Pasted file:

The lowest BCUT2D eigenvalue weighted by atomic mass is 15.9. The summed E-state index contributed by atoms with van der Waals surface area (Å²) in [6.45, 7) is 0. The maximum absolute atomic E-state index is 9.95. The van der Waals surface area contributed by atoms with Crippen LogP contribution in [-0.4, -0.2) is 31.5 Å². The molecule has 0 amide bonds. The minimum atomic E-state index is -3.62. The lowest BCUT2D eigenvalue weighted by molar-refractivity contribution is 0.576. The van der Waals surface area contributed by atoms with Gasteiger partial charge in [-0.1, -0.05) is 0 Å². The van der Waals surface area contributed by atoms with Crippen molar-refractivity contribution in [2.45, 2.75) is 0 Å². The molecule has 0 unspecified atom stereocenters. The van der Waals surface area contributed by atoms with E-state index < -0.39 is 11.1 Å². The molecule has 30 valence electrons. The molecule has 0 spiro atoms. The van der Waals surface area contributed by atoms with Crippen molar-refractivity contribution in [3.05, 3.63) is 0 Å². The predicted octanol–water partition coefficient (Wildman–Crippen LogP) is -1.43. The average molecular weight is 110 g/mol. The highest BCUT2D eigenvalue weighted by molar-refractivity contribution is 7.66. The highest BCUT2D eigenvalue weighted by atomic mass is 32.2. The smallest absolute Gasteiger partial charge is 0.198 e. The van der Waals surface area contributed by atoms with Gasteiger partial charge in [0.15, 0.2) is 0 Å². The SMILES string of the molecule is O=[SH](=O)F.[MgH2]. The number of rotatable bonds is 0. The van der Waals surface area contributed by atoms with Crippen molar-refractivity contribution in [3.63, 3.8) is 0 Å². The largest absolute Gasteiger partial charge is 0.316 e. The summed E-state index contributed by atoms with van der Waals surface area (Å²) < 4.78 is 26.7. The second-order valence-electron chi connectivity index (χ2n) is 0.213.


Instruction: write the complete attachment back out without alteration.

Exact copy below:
The lowest BCUT2D eigenvalue weighted by atomic mass is 15.9. The summed E-state index contributed by atoms with van der Waals surface area (Å²) in [6.45, 7) is 0. The maximum absolute atomic E-state index is 9.95. The van der Waals surface area contributed by atoms with Crippen LogP contribution in [-0.4, -0.2) is 31.5 Å². The molecule has 0 amide bonds. The minimum atomic E-state index is -3.62. The lowest BCUT2D eigenvalue weighted by molar-refractivity contribution is 0.576. The van der Waals surface area contributed by atoms with Gasteiger partial charge in [-0.1, -0.05) is 0 Å². The van der Waals surface area contributed by atoms with Crippen molar-refractivity contribution in [2.45, 2.75) is 0 Å². The molecule has 0 unspecified atom stereocenters. The van der Waals surface area contributed by atoms with E-state index < -0.39 is 11.1 Å². The molecule has 30 valence electrons. The molecule has 0 spiro atoms. The van der Waals surface area contributed by atoms with Crippen molar-refractivity contribution in [3.05, 3.63) is 0 Å². The predicted octanol–water partition coefficient (Wildman–Crippen LogP) is -1.43. The average molecular weight is 110 g/mol. The highest BCUT2D eigenvalue weighted by molar-refractivity contribution is 7.66. The highest BCUT2D eigenvalue weighted by atomic mass is 32.2. The smallest absolute Gasteiger partial charge is 0.198 e. The van der Waals surface area contributed by atoms with Gasteiger partial charge in [0.15, 0.2) is 0 Å². The SMILES string of the molecule is O=[SH](=O)F.[MgH2]. The number of rotatable bonds is 0. The van der Waals surface area contributed by atoms with Crippen molar-refractivity contribution in [3.63, 3.8) is 0 Å². The largest absolute Gasteiger partial charge is 0.316 e. The summed E-state index contributed by atoms with van der Waals surface area (Å²) < 4.78 is 26.7. The second-order valence-electron chi connectivity index (χ2n) is 0.213.